Have you noticed an increase in the instances of misconduct?
Even though we have been getting more resources and we are conducting more investigations and inspections, still the number of misconduct cases has been increasing. There are a number of reasons. First, the size of the market and the volume of transactions have been increasing. Second, a number of new products and technologies have emerged—so even though we address misconduct, new techniques and developments in IT enable wrongdoers to avoid regulatory oversight. Macroeconomic changes have also affected the market a lot; for example, since the Bank of Japan introduced negative interest rates last year, there has been increasing demand among individual Japanese investors for non-Japanese products, typically US Treasuries and other products with some yield. That’s a very good business opportunity for brokerages and investment banks in the United States, but it is also an increasing chance for wrongdoers to cheat individual investors.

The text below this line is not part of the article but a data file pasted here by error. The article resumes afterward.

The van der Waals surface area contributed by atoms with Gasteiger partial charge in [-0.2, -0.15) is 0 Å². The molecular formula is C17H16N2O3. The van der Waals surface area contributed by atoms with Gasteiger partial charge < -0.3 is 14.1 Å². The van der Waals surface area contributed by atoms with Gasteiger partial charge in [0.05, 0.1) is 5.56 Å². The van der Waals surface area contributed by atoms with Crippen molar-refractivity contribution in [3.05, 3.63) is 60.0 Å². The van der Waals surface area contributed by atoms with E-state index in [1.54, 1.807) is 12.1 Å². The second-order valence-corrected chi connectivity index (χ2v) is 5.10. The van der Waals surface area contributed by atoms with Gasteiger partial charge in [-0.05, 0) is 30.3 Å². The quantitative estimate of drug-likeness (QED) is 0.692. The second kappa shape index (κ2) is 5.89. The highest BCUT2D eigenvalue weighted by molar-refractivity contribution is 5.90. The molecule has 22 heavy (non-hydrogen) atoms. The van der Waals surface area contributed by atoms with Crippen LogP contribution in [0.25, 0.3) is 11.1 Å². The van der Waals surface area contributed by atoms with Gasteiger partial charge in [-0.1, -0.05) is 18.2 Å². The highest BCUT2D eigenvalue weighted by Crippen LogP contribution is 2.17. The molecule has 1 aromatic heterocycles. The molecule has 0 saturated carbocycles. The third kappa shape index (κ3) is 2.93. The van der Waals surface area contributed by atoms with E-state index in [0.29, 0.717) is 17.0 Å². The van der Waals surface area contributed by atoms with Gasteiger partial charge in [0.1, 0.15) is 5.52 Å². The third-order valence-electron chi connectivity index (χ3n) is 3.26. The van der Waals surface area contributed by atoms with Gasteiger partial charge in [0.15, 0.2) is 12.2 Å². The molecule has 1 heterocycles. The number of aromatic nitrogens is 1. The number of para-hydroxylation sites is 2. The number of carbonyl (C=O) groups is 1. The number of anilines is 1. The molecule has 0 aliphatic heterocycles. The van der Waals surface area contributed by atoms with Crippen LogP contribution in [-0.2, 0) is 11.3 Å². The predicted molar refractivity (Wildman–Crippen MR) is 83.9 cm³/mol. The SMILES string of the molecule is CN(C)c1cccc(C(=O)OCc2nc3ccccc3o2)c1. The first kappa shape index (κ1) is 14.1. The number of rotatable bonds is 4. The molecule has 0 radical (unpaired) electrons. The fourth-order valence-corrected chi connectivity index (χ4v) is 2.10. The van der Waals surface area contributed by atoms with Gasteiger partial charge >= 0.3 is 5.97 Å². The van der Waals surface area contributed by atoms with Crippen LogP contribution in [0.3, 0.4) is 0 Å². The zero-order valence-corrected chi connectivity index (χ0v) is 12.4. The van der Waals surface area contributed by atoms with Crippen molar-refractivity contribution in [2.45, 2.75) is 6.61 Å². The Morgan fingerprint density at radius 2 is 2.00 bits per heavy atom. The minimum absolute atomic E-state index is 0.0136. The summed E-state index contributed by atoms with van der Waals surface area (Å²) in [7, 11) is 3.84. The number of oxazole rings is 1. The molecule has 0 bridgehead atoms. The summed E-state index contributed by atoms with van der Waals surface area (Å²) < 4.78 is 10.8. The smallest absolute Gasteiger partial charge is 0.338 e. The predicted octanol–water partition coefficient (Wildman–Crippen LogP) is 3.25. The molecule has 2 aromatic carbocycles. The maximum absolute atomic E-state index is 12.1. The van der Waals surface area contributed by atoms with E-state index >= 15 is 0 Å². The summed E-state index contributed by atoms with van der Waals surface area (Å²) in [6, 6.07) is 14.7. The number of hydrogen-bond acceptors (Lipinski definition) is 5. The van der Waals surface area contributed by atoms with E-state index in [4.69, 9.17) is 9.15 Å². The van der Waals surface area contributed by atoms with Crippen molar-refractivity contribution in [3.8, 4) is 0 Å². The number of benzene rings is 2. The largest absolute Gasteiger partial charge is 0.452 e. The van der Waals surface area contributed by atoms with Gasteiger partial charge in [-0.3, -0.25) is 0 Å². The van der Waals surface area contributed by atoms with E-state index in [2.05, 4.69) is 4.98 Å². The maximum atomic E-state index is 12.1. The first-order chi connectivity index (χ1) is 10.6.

Are the types of misconduct you investigate changing? What are some of the trends you are witnessing?
We are still seeing conventional cheating—insider dealing and Ponzi schemes—but trends very much depend on broader market and economic conditions. In the past few years, for example, the Japanese economy has been doing relatively better, and the markets are more active than previously, which is good. But when the economy was not doing so well, five or 10 years ago, Japanese companies were suffering increasing losses and we identified cases of fraud. [Companies] are also becoming increasingly globalized, meaning that they are opening branches and manufacturing facilities in emerging or developing countries, typically in Asia. This has led to an increased risk to their operations of financial fraud outside Japan. We have noticed that more listed Japanese companies have suffered losses due to the decline of the Chinese economy in the past couple of years, and that has sometimes led to financial fraud or insider dealing.
You have outlined a significant change in your approach to the SESC’s four-year strategy and policy plan through 2019. Why?